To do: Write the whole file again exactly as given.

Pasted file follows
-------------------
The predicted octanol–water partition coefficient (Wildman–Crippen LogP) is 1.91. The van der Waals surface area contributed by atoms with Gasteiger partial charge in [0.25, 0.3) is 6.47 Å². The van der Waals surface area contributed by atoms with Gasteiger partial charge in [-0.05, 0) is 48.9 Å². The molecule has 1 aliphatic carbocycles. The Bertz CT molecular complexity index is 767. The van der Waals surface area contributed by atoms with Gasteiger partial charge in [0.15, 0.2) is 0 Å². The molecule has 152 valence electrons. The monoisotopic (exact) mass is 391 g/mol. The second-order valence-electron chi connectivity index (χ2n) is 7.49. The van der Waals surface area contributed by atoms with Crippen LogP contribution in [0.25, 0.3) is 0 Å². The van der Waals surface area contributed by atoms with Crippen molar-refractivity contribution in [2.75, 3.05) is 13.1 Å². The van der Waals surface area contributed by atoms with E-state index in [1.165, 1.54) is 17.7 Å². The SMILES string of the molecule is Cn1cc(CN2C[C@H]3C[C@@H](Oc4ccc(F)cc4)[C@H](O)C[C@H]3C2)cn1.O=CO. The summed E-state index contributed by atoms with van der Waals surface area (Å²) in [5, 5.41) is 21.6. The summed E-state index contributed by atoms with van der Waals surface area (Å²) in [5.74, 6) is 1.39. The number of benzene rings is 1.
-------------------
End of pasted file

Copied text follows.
The predicted octanol–water partition coefficient (Wildman–Crippen LogP) is 1.91. The van der Waals surface area contributed by atoms with Gasteiger partial charge in [0.25, 0.3) is 6.47 Å². The van der Waals surface area contributed by atoms with Gasteiger partial charge in [-0.05, 0) is 48.9 Å². The molecule has 1 aliphatic carbocycles. The Bertz CT molecular complexity index is 767. The van der Waals surface area contributed by atoms with Gasteiger partial charge in [0.15, 0.2) is 0 Å². The molecule has 152 valence electrons. The monoisotopic (exact) mass is 391 g/mol. The second-order valence-electron chi connectivity index (χ2n) is 7.49. The van der Waals surface area contributed by atoms with Crippen LogP contribution in [0.25, 0.3) is 0 Å². The van der Waals surface area contributed by atoms with Crippen molar-refractivity contribution in [2.75, 3.05) is 13.1 Å². The van der Waals surface area contributed by atoms with E-state index in [1.165, 1.54) is 17.7 Å². The SMILES string of the molecule is Cn1cc(CN2C[C@H]3C[C@@H](Oc4ccc(F)cc4)[C@H](O)C[C@H]3C2)cn1.O=CO. The summed E-state index contributed by atoms with van der Waals surface area (Å²) in [5, 5.41) is 21.6. The summed E-state index contributed by atoms with van der Waals surface area (Å²) in [5.74, 6) is 1.39. The number of benzene rings is 1.